For at least 100 years each waged or salaried category; teachers, nurses, engineers, factory workers, doctors, public service workers, care workers, shop workers and transport workers, etc., have pursued their own sectional struggles and been largely indifferent to the circumstances and situations of other sections of society. Political struggles for justice have followed a similar pattern. For many decades struggles against oppression and exploitation in the advanced capitalist countries have also been conducted in a way which is an almost complete denial of the socially inter-dependent reality of our mass society way of living. Considering that all the working and productive sections of mass society are totally dependent upon each other for everything they do and everything they need, that indifference (and even occasional hostility) to economic and welfare struggles is an enormous and myopic contradiction.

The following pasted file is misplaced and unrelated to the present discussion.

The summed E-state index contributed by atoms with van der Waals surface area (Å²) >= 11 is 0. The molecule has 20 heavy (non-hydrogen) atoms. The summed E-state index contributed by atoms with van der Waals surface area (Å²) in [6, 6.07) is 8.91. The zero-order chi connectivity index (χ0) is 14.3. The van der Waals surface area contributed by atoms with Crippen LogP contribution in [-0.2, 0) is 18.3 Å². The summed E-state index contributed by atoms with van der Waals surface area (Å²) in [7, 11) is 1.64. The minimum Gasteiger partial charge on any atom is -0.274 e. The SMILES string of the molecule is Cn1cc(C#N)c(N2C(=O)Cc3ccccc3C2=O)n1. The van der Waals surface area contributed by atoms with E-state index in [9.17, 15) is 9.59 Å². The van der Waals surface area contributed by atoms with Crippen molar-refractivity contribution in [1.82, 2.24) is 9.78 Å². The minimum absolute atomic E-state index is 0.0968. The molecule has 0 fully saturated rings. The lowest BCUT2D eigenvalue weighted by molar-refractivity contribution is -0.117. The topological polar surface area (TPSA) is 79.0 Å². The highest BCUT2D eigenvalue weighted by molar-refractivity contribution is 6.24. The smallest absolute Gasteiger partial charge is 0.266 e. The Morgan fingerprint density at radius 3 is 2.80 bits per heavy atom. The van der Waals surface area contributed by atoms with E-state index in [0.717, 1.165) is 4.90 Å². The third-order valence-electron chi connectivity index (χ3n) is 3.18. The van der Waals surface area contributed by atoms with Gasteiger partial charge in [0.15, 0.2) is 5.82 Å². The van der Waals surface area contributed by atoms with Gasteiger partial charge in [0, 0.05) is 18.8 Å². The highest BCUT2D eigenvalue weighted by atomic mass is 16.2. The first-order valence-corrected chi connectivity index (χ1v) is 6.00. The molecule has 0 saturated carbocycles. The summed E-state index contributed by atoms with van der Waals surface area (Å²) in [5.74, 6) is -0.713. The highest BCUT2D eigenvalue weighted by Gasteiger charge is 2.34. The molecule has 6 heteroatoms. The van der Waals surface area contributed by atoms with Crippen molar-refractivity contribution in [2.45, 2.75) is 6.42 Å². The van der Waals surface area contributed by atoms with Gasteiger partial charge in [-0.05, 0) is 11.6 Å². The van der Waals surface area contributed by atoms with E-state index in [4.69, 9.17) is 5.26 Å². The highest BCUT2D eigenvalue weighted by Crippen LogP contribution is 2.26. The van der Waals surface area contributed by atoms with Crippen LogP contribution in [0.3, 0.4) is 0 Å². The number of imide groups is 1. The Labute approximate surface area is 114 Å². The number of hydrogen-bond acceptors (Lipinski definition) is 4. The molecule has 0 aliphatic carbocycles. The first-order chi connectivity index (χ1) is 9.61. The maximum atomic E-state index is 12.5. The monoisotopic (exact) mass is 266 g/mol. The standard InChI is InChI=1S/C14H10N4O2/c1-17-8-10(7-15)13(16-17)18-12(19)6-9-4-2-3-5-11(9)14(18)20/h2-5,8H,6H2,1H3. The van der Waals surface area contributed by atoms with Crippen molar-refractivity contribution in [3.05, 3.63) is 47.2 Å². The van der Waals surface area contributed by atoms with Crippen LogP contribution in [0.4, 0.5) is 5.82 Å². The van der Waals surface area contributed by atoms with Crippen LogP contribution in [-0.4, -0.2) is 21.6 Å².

I suggest the challenge for 21st century humanity based within hierarchical mass societies, is to correct this historic negation of the inter-dependent social evolution of our species. We need to begin to organise and act – as the social species we are – and be consistent with the actual inter-dependent way we live within our mass societies. Our ideas of struggle should reflect our inter-dependence and not ignore it. It ought not to be a matter of passive indifference to the rest of us that teachers, nurses, doctors, firefighters, drivers, carers, power and sewage workers, etc., may not in the best of health physically and mentally because of low pay, poor conditions and financial worries. When we need them – and everyone will need most of them at some time – we need them to be in the best of health and focused upon the task at hand, not distracted or impaired by ill health and mental stress.